Some legal 'information' from social media or even friends can be unreliable or incorrect. Please ensure you are getting legal information and advice from a Victorian Community Legal Centre, a registered Victorian law firm, or a from a lawyer with experience in Victorian law, and with knowledge of Victorian protest-related charges and offences.
Legal Rights Information
Below is a list of resources that cover different aspects of your civil and political rights.
The Activist Rights website is for people who are trying to create positive changes in their lives and communities. Resources on the site have been drawn from around the world and from experience in Australia to help support new and experienced activists, campaign organisers, legal workers and progressive lawyers.
The Law Handbook is a practical guide to the law in Victoria, updated by over 80 legal experts. It provides free, comprehensive information about the laws that affect Victorians in everyday life. The guide is published by Fitzroy Legal Service.
The Legal Guide for Forest Protectors guide, prepared by Environmental Justice Australia (EJA) and Lawyers for Forests Inc. (LFF), responds to some of the most common legal questions and issues that arise in forest actions. The guide incorporates the amendments to forest protest laws in the Sustainable Forests Timber Act 2004 (Vic) in effect from 20 May 2023.
This is MALS own guide to the Who's Who in Victoria Police. The identification of individual officers goes to the heart of accountability. It is useful for Legal Observers, journalists, street medics and activists to have an idea who is who. With accurate identification we can get a sense of how different police units might act and more accurately identify police in the case of an incident or for an eventual complaint or legal action.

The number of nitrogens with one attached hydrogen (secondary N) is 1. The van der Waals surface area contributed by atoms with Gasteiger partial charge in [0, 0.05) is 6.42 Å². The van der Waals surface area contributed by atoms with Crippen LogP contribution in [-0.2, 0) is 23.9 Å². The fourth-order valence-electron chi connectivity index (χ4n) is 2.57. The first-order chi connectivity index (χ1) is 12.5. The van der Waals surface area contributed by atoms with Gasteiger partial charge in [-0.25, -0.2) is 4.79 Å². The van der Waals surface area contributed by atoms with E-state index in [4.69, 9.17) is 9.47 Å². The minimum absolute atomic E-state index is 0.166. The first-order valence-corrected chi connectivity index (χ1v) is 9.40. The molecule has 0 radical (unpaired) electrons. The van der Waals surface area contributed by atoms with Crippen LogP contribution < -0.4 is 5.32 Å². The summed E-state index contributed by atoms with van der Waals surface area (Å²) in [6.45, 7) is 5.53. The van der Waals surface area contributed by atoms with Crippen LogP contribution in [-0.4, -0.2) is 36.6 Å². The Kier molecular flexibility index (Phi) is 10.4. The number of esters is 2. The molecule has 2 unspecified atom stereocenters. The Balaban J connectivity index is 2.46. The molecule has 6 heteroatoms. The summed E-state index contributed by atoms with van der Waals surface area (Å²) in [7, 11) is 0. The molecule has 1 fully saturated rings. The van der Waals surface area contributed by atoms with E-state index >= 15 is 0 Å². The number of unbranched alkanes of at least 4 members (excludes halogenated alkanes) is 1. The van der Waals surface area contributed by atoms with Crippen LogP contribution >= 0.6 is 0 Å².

This is a legal rights guide on the three main police powers affecting people at protests inside a ‘designated area’: 1) searches 2) directions to remove face coverings and 3) directions to leave the area.
Sometimes, Victoria Police will declare a designated area in the lead-up to a protest event.
The Declaration of our Right to Protest asserts the fundamental right to protest and outlines the standards that all government agencies must uphold. The Declaration is grounded in human rights law and was produced by the Human Rights Law Centre, with support from the Australian Democracy Network and in collaboration with grassroots activists and experts across the continent. The Declaration has been endorsed by over 60 civil society organisations including the Australian Council of Social Services, Greenpeace Australia, and Amnesty International Australia.
The United Nations Centre for Human Rights has been engaged for years in the training of national law enforcement officials. This document is the third global contribution of the Centre's police training programme, and is designed to provide a "readily accessible and portable reference for police committed to the lawful and humane performance of their vital functions in a democratic society."